We made it to 2021! After the rollercoaster of 2020, fueled by the agony and uncertainty of Covid-19, a new year is upon us. While much difficulty remains, there is a glimmer of light at the end of the tunnel. This year will be similar to 2020, and small and medium-sized businesses will need to continue being creative to stay afloat in this new world. Thankfully, this drive toward innovation is ramping up what we at Crowned have been advocating for since our inception. Here are some ideas for small businesses to keep in mind going forward. 

Brainstorm Revenue Streams

Now more than ever is the time to put heads together to figure out how to stay relevant. That means thinking about ways to bring your product to your customers, from tangible items to digital products. If you’re used to leading in-person training, plan ways to take your classes online. If you have a lull in your consulting business, create ebooks and guides to sell on social media. Figure out ways to collaborate with other small businesses to drive revenues across the board. Offer freebies, webinars, or beef up your newsletter to stay relevant. 

Broaden your Digital Footprint

So many small and medium-sized businesses have a minimal online presence. They haven’t updated their website since 2009, and while they might have social media accounts, they never log into them. Invest in your website, social media, and email marketing in 2021. These aspects can be overwhelming, but thankfully there are heaps of tools that can make building your digital footprint easier. This is an investment area; you are laying a foundation for your business by creating a thoughtful online presence. 

Be Agile

The best part of being small is that you can make changes quickly if you’re agility-minded. As a small business, it’s fundamental to make necessary changes. Try not to get bogged down by the same old routine, and think about ways to pivot if you need to change things up. Getting stuck in your own mind as a small business leader can be devastating for your business, so be sure to think outside the box and use all your resources (and your team!) to evaluate what’s important. 

Learn E-Commerce Now

Creating an e-commerce presence is a no-brainer. If you aren’t working toward selling direct, you’re missing out on revenue. This goes hand-in-hand with much of what we’ve already discussed, but can be a challenge to roll out. Thankfully, a lot of website builders include e-commerce right out of the box. If you are working on a more a la carte platform, here’s a resource to help you get started

Be a Thoughtful Leader

These are challenging times for all, and leadership is harder than ever to navigate. Just getting out of bed is a feat of greatness for many more people than you might think, thanks to the Covid Blues. As a leader, think about ways you can be more thoughtful and support your team. This might mean giving paid time off for a long weekend, sending a Covid-fatigue care package, or even just the simple act of asking how everyone is really doing. Try to connect on a human level with your staff and reap great loyalty and better productivity. It’s also vital to also take care of yourself. As we all remember from the days where we used to fly, you have to put your own oxygen mask on before you can help others. Check out our “Another Self Care Blog” for ideas on this front.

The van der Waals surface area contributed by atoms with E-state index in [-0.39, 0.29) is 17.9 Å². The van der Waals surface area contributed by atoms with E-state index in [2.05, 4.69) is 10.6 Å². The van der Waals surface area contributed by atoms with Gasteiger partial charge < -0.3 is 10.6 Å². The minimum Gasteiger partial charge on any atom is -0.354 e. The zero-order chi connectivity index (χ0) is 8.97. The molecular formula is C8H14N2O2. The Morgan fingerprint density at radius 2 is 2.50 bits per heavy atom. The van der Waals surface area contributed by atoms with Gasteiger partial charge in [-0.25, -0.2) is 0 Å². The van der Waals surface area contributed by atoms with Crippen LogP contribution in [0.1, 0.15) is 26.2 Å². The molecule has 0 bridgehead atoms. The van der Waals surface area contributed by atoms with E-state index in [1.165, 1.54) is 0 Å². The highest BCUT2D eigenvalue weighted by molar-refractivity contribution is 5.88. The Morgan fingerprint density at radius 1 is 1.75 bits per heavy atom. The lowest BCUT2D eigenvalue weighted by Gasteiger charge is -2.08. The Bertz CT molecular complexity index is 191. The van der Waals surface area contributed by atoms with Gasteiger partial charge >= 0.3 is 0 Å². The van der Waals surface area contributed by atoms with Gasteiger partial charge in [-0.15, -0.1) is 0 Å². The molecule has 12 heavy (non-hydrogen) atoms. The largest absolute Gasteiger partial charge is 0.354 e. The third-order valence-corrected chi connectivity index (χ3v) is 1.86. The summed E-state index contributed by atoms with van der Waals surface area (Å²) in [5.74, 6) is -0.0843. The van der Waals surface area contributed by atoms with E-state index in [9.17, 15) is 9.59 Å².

Get Help

Thankfully, if all of the above is just way too much, you can get help! Digital consultants, like yours truly at Crowned, are the juggernauts of helping to make your business thrive, even in uncertain times. We can help you plan your strategy to digitization, e-commerce, and staying on top of your customer relationships with one-on-one help and support, as well as handy guides on how to make the magic happen from our new Digital Library. 

Plan Infrastructure, Analytics, & Customer Care

It’s always, ALWAYS, an excellent idea to improve and enhance your digital infrastructure (think CRM, email service providers, your website), because your infrastructure ultimately makes your relationships with customers better. You may need to be a bit more communicative with customers and clients who want quick answers. They may be glued to their phones and computers, as so many are now, working from home with little divide between work and home life. They will remember and appreciate the human touch. Times of crisis can bring people together (or drive them apart) in ways that “normal times” don’t. Investing in these areas now is a way to plan for the long game. Another important aspect is staying connected to your customers via analytics. Data is every small business’s best friend, that is if you are actually looking into what KPIs, email marketing, Google analytics, and other metrics say about your business. Use your tools and stay curious about trends! 

Tap Your Local Scene